Oldest in-situ Jewish tombstone in Poland: Grave of Talmudic scholar Ya‘akov Kopelman (d. 1541), Lublin. Photograph by Monika Krajewska. (© Monika Krajewska)

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Lublin before 1795

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The Lublin Jewish community was one of the largest and most significant communities in pre-Partition Poland. Its significance stemmed partly from the city’s location as the capital of a voivodeship (beginning in 1474), the seat of the Crown Tribunal (beginning in 1578), and a site of Sejm sessions. Lublin also played an important economic role: the city, situated on trade routes from Kraków to both Vilna and Lwów, was an important mercantile center, with the Lublin fairs attracting large numbers of merchants from Poland and abroad from the end of the fifteenth century.

The first reference to Jews in Lublin dates from 1316, and the community seems to have been formed sometime in the mid-fourteenth century. In 1336, Kazimierz the Great allowed Jews to settle in the vicinity of the city in a location that was later known as Jewish Piaski. Jews were also allowed to settle just outside the walls of the city in Podzamcze, at the foot of the castle. The Christian burghers demanded and received a privilege de non tolerandis Judaeis (1535), forbidding Jews to live and trade within the municipal limits. They were restricted to a separate “Jewish town” at the foot of the castle. Over time the Jewish quarter grew, surrounding the castle hill on all sides. In 1555, Jews were permitted to acquire a plot to use as a cemetery (some of whose gravestones have been preserved to this day), as well as to have butchers’ stalls and a hospital; in 1567, Jews received permission to build a brick synagogue and a yeshiva. In 1568, the Jewish town apparently obtained a privilege de non tolerandis Christianis. After the devastations of the mid-seventeenth century, following the destruction of the Jewish quarter by the Muscovite army (1655), Jews began to settle in the Old City, from which they were expelled several times (1761, 1795). Nobility-owned houses and property were jurisdictional enclaves (jurydiki) that provided a safe haven for settlement in the town.

In 1602, approximately 2,000 Jews lived in Lublin (some 20% of the total population), and in 1674, a total of 1,020 Jews were reported to have paid the poll tax. The census of 1764–1765 noted 2,466 Jews in Lublin and the Lublin jurydiki, which, after correction for those evading the census and for children under one year of age, confirms a Jewish population of about 3,100.

The main economic occupations of Lublin Jews in this period were trade and artisanry. Economic competition with Christian burghers often led to conflicts, the confiscation of merchandise, and lawsuits. At times, tensions boiled over into violence and attacks on the Jewish quarter (1635, 1646), as well as accusations of ritual murder (1636). Also influencing anti-Jewish sentiments in the city were trials before the Crown Tribunal involving Jews from outside Lublin. The pronouncement of verdicts often acted as an incitement to attack the Jewish quarter at the foot of the castle.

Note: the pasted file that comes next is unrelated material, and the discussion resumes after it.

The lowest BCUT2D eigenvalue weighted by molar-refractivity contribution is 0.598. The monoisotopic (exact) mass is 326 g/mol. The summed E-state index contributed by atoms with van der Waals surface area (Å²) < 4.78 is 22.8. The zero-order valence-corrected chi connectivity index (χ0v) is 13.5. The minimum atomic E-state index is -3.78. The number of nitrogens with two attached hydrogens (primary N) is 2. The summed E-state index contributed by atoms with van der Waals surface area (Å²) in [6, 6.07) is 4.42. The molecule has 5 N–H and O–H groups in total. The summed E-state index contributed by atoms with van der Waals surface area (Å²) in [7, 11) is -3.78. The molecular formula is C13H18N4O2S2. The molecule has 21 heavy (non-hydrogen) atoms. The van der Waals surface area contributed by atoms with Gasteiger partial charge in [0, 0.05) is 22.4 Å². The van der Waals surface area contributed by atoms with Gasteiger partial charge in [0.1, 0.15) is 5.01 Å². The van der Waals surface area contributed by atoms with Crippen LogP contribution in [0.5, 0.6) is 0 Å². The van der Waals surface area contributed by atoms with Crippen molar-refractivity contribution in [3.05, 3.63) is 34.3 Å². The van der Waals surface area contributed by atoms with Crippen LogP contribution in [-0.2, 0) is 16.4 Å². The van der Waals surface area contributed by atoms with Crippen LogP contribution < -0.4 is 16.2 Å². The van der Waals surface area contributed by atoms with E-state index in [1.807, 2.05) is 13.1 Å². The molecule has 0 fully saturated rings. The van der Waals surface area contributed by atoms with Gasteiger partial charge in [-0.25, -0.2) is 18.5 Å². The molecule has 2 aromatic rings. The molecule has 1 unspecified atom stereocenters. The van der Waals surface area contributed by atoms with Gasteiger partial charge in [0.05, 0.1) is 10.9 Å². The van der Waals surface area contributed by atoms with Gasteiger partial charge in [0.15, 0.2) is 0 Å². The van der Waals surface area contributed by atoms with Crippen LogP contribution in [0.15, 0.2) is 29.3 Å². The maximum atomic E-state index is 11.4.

The sixteenth century was the heyday of the Lublin community, a period when education and culture flourished. Many eminent scholars of the day served terms as rabbis of Lublin, among them Shalom Shakhnah ben Yosef (ca. 1510–1558), Shelomoh ben Yeḥi’el Luria (Maharshal; 1510?–1573), Mordekhai ben Avraham Yafeh (Jaffe; ca. 1530–1612), Me’ir ben Gedalyah (Maharam; 1558–1616), and Shemu’el Eli‘ezer Edels (Maharsha; 1555– 1631), as well as Yo’el Sirkes (1561–1640). A famous yeshiva was established around 1530 by Shalom Shakhnah. The yeshiva head was given a status similar to that of the local rabbi in a decree of Zygmunt August from 1567. A Hebrew press was founded in 1547, with the printer Ḥayim Shaḥor, his son, and son-in-law receiving a royal privilege to print there in 1550. Many eminent Jewish doctors practiced in the city. The Council of Four Lands also met in Lublin during the spring fair, as did the great rabbinic tribunal of Polish Jewry.

At the end of the eighteenth century, Lublin became an important center of Hasidism: the tsadik  Ya‘akov Yitsḥak Horowitz (1745–1815), known as the Seer of Lublin, was active there. After the Third Partition of Poland (1795), Lublin came under Austrian rule.

Suggested Reading

Majer Bałaban, Die Judenstadt von Lublin (Berlin, 1919), translated into Polish by Jan Doktór as Żydowskie miasto w Lublinie (Lublin, 1991); Anna Kuwałek and Robert Kuwałek, “Żydzi i chrześcijanie w Lublinie w XVI i XVII wieku: Przyczynek do dziejów Żydów w Lublinie w okresie staropolskim,” in Żydzi w Lublinie: Materiały do dziejów społeczności żydowskiej Lublina, vol. 2, ed. Tadeusz Radzik, pp. 9–31 (Lublin, 1998); Bela Mandelsberg, “Z dziejów gospodarczych Żydów lubelskich w pierwszej połowie XVII wieku,” Biuletyn Żydowskiego Instytutu Historycznego 26 (1958): 3–27; Bela Mandelsberg-Szyldkraut, Meḥkarim le-toldot yehude Lublin (Tel Aviv, 1964/65); Adam Winiarz, “Lubelski ośrodek studiów talmudycznych w XVI wieku,” in Żydzi w Lublinie: Materiały do dziejów społeczności żydowskiej Lublina, vol. 2, ed. Tadeusz Radzik, pp. 33–39 (Lublin, 1998); Stefan Wojciechowski, “Gmina żydowska w Lublinie w XVI wieku,” Biuletyn Żydowskiego Instytutu Historycznego 2.4 (1952): 204–230.



Translated from Polish by Karen Auerbach